Food Science and Technology Stuff
For practically our whole history of cooking and eating, we've gotten our spices and most flavours (not to mention all of the other basic nutrients that keep us alive) straight from plants. But researchers and biotech companies are starting to produce some of these nutrients and flavours — especially the high-priced ones — in their laboratories.
The liquid that comes off of a defrosting chicken provides a safe harbour for Campylobacter, and turns a surface into a protein-rich environment in which it can form a protective biofilm, according to a new study.
An ingenious new food-beverage safety tool, CARBOTECT is an organic (carbohydrate) detection tool developed by a South African scientist as an instant pass/fail diagnostic test to gauge the efficacy of clean-in-place processes. It should prove a welcome addition to every QA/QC department.
Arla Foods Ingredients has developed a whey protein for creating 'sports yoghurts' – yoghurt-based sports nutrition products that will appeal to active consumers who prefer not to use traditional gels and shakes.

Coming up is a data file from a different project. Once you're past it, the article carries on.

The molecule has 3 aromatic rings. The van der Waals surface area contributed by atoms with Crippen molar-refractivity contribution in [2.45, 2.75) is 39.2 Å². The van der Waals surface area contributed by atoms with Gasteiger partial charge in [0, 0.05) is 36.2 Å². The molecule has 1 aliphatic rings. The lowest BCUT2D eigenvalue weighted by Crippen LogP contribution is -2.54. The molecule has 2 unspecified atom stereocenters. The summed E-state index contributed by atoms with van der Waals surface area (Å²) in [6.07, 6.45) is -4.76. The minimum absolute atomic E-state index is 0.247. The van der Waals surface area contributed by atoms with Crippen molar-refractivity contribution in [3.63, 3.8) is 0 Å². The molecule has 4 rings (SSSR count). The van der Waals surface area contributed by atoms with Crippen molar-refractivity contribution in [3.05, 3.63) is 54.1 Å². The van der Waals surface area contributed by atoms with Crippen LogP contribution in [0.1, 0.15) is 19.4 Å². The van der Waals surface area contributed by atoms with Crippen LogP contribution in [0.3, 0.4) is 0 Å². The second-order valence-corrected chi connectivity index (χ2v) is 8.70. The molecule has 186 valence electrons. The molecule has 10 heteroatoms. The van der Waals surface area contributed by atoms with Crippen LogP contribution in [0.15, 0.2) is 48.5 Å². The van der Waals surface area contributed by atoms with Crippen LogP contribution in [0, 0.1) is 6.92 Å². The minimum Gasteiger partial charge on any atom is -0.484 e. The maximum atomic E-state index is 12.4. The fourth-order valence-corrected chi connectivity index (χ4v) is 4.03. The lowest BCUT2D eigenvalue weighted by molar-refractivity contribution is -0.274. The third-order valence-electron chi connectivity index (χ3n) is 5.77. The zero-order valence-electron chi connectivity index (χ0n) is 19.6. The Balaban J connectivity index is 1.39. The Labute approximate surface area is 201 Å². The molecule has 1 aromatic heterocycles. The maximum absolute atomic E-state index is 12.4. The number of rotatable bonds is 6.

3D food printing holds exciting potential for future food applications - and one that's close to commercialisation in Europe is for the elderly or ill who have difficulity in chewing and swallowing. But the difference is that this food does not look like 'liquified gloop' - rather it looks and tastes like 'real food'.
Fresh grapes and berries are tasty and healthy, and increasingly popular as snacks around the world. But picking them manually takes a lot of time, making it very cost inefficient. Enter Pluckr, an automated plucking machine that has won Holland's Food Valley Award 2014, an annual competition and expo that recognises innovative agri-food products, technologies or concepts.
Food preservation is as old as mankind. One of the latest techniques reaching commercialisation in the US involves bioengineered films for fruit, fresh produce and flowers. Scientists at startup Apeel Sciences have figured out a secret to doubling their lifespans. And they do it naturally.
- GMOs? Old hat. Synthetically modified food is the new frontier
- High-tech tasting: You call this Thai food?
- GM feed for animals: just fine after 18 years
- Why process food? Uncovering the complex science and art
- Charles Spence: the food scientist changing the way we eat
- The bacteria in bees give honey its healing properties
- Nutella spurs global rush to grow hazelnuts
- Why the US chills its eggs and most of the world doesn't